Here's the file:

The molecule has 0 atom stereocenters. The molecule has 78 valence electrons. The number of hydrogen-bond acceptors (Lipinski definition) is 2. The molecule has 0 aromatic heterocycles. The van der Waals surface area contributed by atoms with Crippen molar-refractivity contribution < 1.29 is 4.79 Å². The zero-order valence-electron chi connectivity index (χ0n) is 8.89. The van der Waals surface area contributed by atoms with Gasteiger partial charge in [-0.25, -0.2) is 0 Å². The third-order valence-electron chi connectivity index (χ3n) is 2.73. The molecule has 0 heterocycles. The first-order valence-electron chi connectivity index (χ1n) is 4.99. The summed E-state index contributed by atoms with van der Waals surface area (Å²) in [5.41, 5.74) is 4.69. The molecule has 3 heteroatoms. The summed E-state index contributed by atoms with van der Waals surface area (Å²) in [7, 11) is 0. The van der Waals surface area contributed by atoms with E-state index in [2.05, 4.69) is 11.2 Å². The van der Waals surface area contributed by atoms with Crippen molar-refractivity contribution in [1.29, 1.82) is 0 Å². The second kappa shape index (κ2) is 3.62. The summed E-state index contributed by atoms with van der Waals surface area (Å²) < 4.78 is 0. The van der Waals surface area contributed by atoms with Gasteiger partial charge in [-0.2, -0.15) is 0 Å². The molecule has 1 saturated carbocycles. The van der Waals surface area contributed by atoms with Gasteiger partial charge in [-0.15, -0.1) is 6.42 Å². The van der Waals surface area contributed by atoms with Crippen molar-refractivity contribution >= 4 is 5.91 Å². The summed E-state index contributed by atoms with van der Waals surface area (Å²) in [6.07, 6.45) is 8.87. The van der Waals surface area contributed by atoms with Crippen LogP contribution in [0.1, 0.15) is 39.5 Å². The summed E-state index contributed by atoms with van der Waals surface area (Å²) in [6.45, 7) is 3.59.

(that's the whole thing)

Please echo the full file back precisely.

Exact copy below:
The molecule has 0 atom stereocenters. The molecule has 78 valence electrons. The number of hydrogen-bond acceptors (Lipinski definition) is 2. The molecule has 0 aromatic heterocycles. The van der Waals surface area contributed by atoms with Crippen molar-refractivity contribution < 1.29 is 4.79 Å². The zero-order valence-electron chi connectivity index (χ0n) is 8.89. The van der Waals surface area contributed by atoms with Gasteiger partial charge in [-0.25, -0.2) is 0 Å². The third-order valence-electron chi connectivity index (χ3n) is 2.73. The molecule has 0 heterocycles. The first-order valence-electron chi connectivity index (χ1n) is 4.99. The summed E-state index contributed by atoms with van der Waals surface area (Å²) in [5.41, 5.74) is 4.69. The molecule has 3 heteroatoms. The summed E-state index contributed by atoms with van der Waals surface area (Å²) in [7, 11) is 0. The van der Waals surface area contributed by atoms with E-state index in [2.05, 4.69) is 11.2 Å². The van der Waals surface area contributed by atoms with Crippen molar-refractivity contribution in [1.29, 1.82) is 0 Å². The second kappa shape index (κ2) is 3.62. The summed E-state index contributed by atoms with van der Waals surface area (Å²) < 4.78 is 0. The van der Waals surface area contributed by atoms with Gasteiger partial charge in [-0.2, -0.15) is 0 Å². The molecule has 1 saturated carbocycles. The van der Waals surface area contributed by atoms with Gasteiger partial charge in [-0.15, -0.1) is 6.42 Å². The van der Waals surface area contributed by atoms with Crippen molar-refractivity contribution >= 4 is 5.91 Å². The summed E-state index contributed by atoms with van der Waals surface area (Å²) in [6.07, 6.45) is 8.87. The van der Waals surface area contributed by atoms with Crippen LogP contribution in [0.1, 0.15) is 39.5 Å². The summed E-state index contributed by atoms with van der Waals surface area (Å²) in [6.45, 7) is 3.59.